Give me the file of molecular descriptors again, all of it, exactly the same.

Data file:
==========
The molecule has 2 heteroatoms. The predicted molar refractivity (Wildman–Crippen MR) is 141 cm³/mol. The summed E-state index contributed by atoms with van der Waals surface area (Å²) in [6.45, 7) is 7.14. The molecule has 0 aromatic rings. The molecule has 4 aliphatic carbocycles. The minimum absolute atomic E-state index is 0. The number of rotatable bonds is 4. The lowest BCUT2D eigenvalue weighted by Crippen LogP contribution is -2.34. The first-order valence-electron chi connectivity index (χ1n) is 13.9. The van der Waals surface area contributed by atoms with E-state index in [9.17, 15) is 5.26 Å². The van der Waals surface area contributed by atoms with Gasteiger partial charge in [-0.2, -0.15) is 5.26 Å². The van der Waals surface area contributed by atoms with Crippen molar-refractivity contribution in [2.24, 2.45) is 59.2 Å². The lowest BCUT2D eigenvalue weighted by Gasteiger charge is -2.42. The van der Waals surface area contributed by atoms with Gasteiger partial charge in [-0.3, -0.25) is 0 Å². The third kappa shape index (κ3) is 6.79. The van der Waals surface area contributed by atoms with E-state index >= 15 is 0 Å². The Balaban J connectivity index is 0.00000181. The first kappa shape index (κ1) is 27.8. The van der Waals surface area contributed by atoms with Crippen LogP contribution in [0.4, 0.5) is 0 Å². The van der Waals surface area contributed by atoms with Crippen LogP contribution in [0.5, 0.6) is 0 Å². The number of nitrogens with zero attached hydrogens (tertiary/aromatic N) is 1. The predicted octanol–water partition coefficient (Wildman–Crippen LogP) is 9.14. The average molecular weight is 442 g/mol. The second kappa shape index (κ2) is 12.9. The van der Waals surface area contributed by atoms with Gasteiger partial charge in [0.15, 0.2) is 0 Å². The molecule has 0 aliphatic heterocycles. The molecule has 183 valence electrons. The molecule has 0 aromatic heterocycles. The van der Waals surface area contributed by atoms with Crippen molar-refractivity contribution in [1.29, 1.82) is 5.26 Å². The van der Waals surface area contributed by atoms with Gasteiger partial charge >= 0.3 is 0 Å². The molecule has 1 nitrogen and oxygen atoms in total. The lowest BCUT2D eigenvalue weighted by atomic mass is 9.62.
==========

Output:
The molecule has 2 heteroatoms. The predicted molar refractivity (Wildman–Crippen MR) is 141 cm³/mol. The summed E-state index contributed by atoms with van der Waals surface area (Å²) in [6.45, 7) is 7.14. The molecule has 0 aromatic rings. The molecule has 4 aliphatic carbocycles. The minimum absolute atomic E-state index is 0. The number of rotatable bonds is 4. The lowest BCUT2D eigenvalue weighted by Crippen LogP contribution is -2.34. The first-order valence-electron chi connectivity index (χ1n) is 13.9. The van der Waals surface area contributed by atoms with E-state index in [9.17, 15) is 5.26 Å². The van der Waals surface area contributed by atoms with Gasteiger partial charge in [-0.2, -0.15) is 5.26 Å². The van der Waals surface area contributed by atoms with Crippen molar-refractivity contribution in [2.24, 2.45) is 59.2 Å². The lowest BCUT2D eigenvalue weighted by Gasteiger charge is -2.42. The van der Waals surface area contributed by atoms with Gasteiger partial charge in [-0.3, -0.25) is 0 Å². The third kappa shape index (κ3) is 6.79. The van der Waals surface area contributed by atoms with E-state index >= 15 is 0 Å². The Balaban J connectivity index is 0.00000181. The first kappa shape index (κ1) is 27.8. The van der Waals surface area contributed by atoms with Crippen LogP contribution in [0.4, 0.5) is 0 Å². The van der Waals surface area contributed by atoms with Crippen LogP contribution in [0.5, 0.6) is 0 Å². The number of nitrogens with zero attached hydrogens (tertiary/aromatic N) is 1. The predicted octanol–water partition coefficient (Wildman–Crippen LogP) is 9.14. The average molecular weight is 442 g/mol. The second kappa shape index (κ2) is 12.9. The van der Waals surface area contributed by atoms with Gasteiger partial charge in [0.15, 0.2) is 0 Å². The molecule has 0 aliphatic heterocycles. The molecule has 183 valence electrons. The molecule has 0 aromatic heterocycles. The van der Waals surface area contributed by atoms with Crippen molar-refractivity contribution in [1.29, 1.82) is 5.26 Å². The van der Waals surface area contributed by atoms with Gasteiger partial charge >= 0.3 is 0 Å². The molecule has 1 nitrogen and oxygen atoms in total. The lowest BCUT2D eigenvalue weighted by atomic mass is 9.62.